Monday, May 20, 2013

In the (Subjunctive) Mood

Lawyers frequently use the subjunctive mood and frequently use the wrong verb form when doing so.  The subjunctive mood is used when discussing a situation that one wishes were true (or hopes will become true), but is not then true.  For those confused, think Fiddler on the Roof (“If I were a rich man…”)

Generally, the subjunctive verb tense is the same as the present tense except for the verb “to be,” which becomes “be” in the subjunctive present tense and “were” in the subjunctive past tense.  For example:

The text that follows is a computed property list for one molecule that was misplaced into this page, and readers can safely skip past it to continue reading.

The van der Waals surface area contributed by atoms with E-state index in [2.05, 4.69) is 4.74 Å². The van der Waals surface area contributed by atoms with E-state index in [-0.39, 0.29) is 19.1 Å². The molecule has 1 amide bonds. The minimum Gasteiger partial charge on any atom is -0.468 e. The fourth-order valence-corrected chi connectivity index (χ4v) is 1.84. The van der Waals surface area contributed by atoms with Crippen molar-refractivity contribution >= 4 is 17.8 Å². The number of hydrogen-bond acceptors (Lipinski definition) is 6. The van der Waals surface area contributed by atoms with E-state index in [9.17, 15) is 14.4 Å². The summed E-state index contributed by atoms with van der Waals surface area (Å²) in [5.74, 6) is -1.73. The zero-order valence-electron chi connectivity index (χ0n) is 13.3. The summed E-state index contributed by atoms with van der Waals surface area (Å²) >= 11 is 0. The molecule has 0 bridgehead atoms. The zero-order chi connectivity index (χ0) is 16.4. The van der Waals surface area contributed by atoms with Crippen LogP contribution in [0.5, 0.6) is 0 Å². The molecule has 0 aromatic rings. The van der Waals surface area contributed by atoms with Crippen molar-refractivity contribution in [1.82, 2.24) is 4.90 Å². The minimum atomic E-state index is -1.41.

Every new employee is trained to use the firm’s software. (Present tense not subjunctive)

The office manager requires every new employee be trained to use the firm’s software. (Present tense subjunctive)

I was an associate at that firm for 10 years. (Past tense not subjunctive) 

If I were still an associate at that firm, I’d take advantage of the 401(k) match. (Past tense subjunctive)

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